Within the next two weeks, Blip.tv will be giving users the ability to insert their own custom, clickable advertising graphics and clips to their videos. The same features have already been deployed for Blip’s network ads, but this will enable show creators to place ads that are more relevant to both their content and their business. For instance, the first show to use the new custom ads is the Make Magazine video podcast — ads will allow viewers to purchase kits used in that specific show, or more generally, Make Magazine subscriptions or registrations for the popular Maker Faire events.
The mechanics of including ads will be similar to those in place for users to add their own stock intro and outro clips to videos. The ads will initially work with content in Quicktime and Flash, though Blip’s Mike Hudack told us Windows Media could be added if there’s enough demand. This means that even videos downloaded and saved, or played in iTunes, can generate clickthroughs and statistics. While stats like impressions and clickthroughs won’t be available immediately to users, they will be tracked from day one and presumably added to the rich stat reporting tools Blip added with their latest upgrade in January.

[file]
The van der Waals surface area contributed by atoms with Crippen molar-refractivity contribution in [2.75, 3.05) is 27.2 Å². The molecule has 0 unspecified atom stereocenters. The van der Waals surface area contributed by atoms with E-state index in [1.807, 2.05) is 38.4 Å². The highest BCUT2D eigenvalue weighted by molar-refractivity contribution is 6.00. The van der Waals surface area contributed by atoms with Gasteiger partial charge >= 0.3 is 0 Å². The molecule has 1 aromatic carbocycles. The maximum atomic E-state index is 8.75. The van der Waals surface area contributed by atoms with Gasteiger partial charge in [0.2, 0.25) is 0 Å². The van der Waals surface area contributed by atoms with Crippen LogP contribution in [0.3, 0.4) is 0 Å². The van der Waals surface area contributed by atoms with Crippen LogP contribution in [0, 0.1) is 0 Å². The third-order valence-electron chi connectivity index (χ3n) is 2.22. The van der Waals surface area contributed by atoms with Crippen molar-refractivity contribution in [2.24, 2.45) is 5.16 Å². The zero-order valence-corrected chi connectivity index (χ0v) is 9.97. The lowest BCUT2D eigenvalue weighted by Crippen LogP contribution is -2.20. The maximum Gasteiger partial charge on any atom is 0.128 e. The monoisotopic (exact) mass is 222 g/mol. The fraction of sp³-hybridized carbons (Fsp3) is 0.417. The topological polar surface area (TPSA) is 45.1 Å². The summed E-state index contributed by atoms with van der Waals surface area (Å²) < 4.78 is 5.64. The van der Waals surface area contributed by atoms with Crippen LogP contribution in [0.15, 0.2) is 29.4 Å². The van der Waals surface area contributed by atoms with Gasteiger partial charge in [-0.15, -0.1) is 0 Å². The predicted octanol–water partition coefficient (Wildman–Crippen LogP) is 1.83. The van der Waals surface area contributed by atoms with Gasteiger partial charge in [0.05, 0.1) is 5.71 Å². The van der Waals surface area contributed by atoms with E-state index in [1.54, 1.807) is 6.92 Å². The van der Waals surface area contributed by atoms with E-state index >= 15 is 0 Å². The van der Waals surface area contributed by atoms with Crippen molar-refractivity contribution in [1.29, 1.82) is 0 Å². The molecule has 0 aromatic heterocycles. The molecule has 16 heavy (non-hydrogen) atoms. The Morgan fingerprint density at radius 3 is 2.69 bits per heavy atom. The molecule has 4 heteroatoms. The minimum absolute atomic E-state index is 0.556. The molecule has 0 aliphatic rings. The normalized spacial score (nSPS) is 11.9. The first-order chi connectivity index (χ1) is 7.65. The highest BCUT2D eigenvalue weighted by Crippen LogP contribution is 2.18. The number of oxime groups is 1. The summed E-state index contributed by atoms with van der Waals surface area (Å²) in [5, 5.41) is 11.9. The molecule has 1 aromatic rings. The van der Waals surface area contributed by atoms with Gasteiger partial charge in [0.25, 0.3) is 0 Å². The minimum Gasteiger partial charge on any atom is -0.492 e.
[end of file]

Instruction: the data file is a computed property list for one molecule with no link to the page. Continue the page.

The project was suggested by Make Magazine’s Senior Editor Phillip Torrone, whose experience at advertising agency Fallon Worldwide for their award-winning work on BMW Films provided the inspiration. For his part, Hudack drew from the example of his own text blog. “When I ran my blog I made about five thousand dollars from donations and Amazon.com affiliate links alone.” Now video creators can add similar calls to action for donations through Paypal, suggested products on Amazon, merchandise from CafePress or Spreadshirt and the like to their shows.
Make was a natural fit because the video content features real goods, and Torrone pointed out that the whole DIY community can benefit. “At Make and Craft we’re seeing a lot of makers [and crafters] becoming their own businesses from selling their items on Etsy to eBay. These are custom handmade goods, crafts, electronics — a lot of really amazing stuff.” Another early addition to the program is Galacticast, who can take advantage of the new tools for their new sponsorship program.
Ideas like Blip’s could go a long way to answering many of the questions we’ve been hearing from the community about how to turn shows into viable businesses, and I happen to know that other creator-focused video sharing sites are working on similar solutions for both advertising and reporting viewership. I’m arranging for a more in-depth interview this week with Mike to discuss the business of creating content for online distribution more generally, so if you have any questions you’d like me to ask, please email them or post them in the comments.